‘Pretty Little Liars’ Torrey DeVitto Recounts Her Two ‘Very Different’ Abortions to Criticize Bans

"No two abortions are the same," the actress wrote in an op-ed for USA Today. "But all abortion options should be available and stigma-free for everyone."

‘Pretty Little Liars’ Torrey DeVitto Recounts Her Two ‘Very Different’ Abortions to Criticize Bans
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In a new USA Today op-ed published Thursday, Pretty Little Liars’ Torrey DeVitto recounts two “very different” abortion stories—the first when she was 21 years old, early in her acting career, and needed to end an unplanned pregnancy, and the second, a few years later, to safely end a miscarriage.

“In these moments, I feared the abortion stigma from family, friends and – being in the entertainment industry—the public,” DeVitto wrote. “I didn’t realize then how fortunate I was to have access to the reproductive health care I needed, but now I understand just how privileged this access was.”

The rash of abortion bans we’ve seen since Roe v. Wade fell, DeVitto says, has created a reality where pregnant people are “forced to go through childbirth, face legal consequences for seeking or aiding abortion care, or face near death from pregnancy complications.” These laws, she notes, have led to “purposeful confusion led by anti-abortion politicians”—confusion that can sometimes stop people from getting care even in states when it’s legal.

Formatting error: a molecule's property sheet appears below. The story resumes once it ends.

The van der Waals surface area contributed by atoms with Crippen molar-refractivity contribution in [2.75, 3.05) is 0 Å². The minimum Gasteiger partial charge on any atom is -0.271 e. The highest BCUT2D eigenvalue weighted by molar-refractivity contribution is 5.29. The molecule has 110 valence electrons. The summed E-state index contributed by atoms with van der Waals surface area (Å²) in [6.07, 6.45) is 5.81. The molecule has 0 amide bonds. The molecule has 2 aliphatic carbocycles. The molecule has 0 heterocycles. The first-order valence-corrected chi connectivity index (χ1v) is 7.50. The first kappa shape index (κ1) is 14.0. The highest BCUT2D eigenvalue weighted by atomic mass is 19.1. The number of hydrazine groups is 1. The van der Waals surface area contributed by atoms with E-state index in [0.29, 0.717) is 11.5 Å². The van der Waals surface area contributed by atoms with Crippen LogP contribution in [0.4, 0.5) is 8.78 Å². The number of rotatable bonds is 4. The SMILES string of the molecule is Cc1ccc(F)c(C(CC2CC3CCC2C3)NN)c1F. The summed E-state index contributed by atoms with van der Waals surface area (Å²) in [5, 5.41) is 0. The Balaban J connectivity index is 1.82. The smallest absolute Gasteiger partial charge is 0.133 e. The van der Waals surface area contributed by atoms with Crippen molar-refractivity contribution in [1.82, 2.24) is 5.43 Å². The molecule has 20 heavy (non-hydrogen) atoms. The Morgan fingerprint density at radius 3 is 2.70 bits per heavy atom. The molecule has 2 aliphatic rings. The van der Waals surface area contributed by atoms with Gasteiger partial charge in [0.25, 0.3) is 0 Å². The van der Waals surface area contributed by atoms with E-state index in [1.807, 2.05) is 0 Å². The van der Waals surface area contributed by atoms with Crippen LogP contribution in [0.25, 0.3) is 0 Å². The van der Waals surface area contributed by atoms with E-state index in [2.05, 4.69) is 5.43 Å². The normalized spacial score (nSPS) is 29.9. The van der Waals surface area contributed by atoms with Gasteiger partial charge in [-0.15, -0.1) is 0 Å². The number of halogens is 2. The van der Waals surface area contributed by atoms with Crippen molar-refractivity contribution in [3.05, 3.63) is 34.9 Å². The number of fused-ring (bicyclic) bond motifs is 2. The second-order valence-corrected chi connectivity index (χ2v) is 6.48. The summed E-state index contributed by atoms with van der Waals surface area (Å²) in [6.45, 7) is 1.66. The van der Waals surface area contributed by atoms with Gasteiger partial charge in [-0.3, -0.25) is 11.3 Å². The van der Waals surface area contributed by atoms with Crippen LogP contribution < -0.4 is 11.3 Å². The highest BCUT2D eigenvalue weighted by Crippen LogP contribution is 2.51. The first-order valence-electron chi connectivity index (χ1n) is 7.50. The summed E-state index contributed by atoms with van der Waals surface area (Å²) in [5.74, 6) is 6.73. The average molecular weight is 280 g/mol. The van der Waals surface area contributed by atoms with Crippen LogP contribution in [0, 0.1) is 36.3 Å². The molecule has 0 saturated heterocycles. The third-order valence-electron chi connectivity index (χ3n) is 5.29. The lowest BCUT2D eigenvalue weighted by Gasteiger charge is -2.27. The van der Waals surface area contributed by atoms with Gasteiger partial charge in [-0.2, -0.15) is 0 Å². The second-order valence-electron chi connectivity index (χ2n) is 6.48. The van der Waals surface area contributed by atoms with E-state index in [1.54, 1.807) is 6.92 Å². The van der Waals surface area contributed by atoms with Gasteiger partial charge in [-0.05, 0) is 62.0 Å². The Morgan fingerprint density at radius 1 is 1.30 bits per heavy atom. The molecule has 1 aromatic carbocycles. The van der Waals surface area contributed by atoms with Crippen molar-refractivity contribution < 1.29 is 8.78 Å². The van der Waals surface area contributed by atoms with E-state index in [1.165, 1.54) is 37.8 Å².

DeVitto also points to her second abortion, which was completed with abortion pills, as we await a Supreme Court decision on FDA approval of mifepristone, one of two medications used in a medication abortion. Abortion pills induce a miscarriage to end a pregnancy, and can also help safely complete a miscarriage that’s underway; depending on how the pills are taken, a miscarriage can be medically indistinguishable from a medication abortion.

In recent years especially, more and more celebrities from Uma Thurman and Kerry Washington to, more recently, Britney Spears, have shared personal abortion stories under a wide range of circumstances. There’s incredible value to all of these diverse stories as abortion remains subject to enduring stigma. And what’s especially striking about DeVitto’s storytelling is what her two different abortion experiences show us about the spectrum of abortion care: “No two abortions are the same, but all abortion options should be available and stigma-free for everyone, no matter why or how,” she writes.

There’s no right or wrong reason to have an abortion; reason doesn’t, or at least shouldn’t, matter, despite how abortion restrictions and stigma either pressure or outright demand our reasons. The beauty of DeVitto’s writing is its clarity that all abortion experiences are different—but rooted in the same need for bodily autonomy and for a medical system where the full range of pregnancy-related care is legal and accessible.

“I think about what my life would be like today if I didn’t have access to the reproductive health care I received years ago, and I am terrified for those who have to experience this as their reality,” DeVitto writes. Abortion, in her words, is pivotal to building a life, and creating a future. “Everyone deserves to make their own decisions about their bodies—just as I did.”

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